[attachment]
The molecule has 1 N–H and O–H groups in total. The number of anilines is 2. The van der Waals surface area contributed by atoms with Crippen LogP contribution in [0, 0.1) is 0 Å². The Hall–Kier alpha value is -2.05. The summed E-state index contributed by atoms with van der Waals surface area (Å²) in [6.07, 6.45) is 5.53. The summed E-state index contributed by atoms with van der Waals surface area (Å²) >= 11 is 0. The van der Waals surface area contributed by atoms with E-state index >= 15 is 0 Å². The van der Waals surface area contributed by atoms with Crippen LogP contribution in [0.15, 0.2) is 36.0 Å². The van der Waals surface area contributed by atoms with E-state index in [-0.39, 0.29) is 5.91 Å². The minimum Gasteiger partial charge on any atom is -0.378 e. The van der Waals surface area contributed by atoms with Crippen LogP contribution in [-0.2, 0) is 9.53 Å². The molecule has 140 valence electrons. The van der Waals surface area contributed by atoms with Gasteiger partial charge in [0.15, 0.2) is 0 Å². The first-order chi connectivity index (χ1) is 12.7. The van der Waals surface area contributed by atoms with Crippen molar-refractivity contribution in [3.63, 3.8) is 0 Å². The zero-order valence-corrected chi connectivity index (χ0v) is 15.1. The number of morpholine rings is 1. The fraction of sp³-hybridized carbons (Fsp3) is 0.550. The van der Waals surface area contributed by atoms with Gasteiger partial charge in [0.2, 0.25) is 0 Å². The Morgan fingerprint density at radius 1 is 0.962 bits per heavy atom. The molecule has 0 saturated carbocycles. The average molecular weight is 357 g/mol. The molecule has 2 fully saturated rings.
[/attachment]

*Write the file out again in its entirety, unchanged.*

The molecule has 1 N–H and O–H groups in total. The number of anilines is 2. The van der Waals surface area contributed by atoms with Crippen LogP contribution in [0, 0.1) is 0 Å². The Hall–Kier alpha value is -2.05. The summed E-state index contributed by atoms with van der Waals surface area (Å²) in [6.07, 6.45) is 5.53. The summed E-state index contributed by atoms with van der Waals surface area (Å²) >= 11 is 0. The van der Waals surface area contributed by atoms with E-state index >= 15 is 0 Å². The van der Waals surface area contributed by atoms with Crippen LogP contribution in [0.15, 0.2) is 36.0 Å². The van der Waals surface area contributed by atoms with E-state index in [-0.39, 0.29) is 5.91 Å². The minimum Gasteiger partial charge on any atom is -0.378 e. The van der Waals surface area contributed by atoms with Crippen LogP contribution in [-0.2, 0) is 9.53 Å². The molecule has 140 valence electrons. The van der Waals surface area contributed by atoms with Gasteiger partial charge in [0.15, 0.2) is 0 Å². The first-order chi connectivity index (χ1) is 12.7. The van der Waals surface area contributed by atoms with Crippen molar-refractivity contribution in [3.63, 3.8) is 0 Å². The zero-order valence-corrected chi connectivity index (χ0v) is 15.1. The number of morpholine rings is 1. The fraction of sp³-hybridized carbons (Fsp3) is 0.550. The van der Waals surface area contributed by atoms with Gasteiger partial charge in [0.2, 0.25) is 0 Å². The Morgan fingerprint density at radius 1 is 0.962 bits per heavy atom. The molecule has 0 saturated carbocycles. The average molecular weight is 357 g/mol. The molecule has 2 fully saturated rings.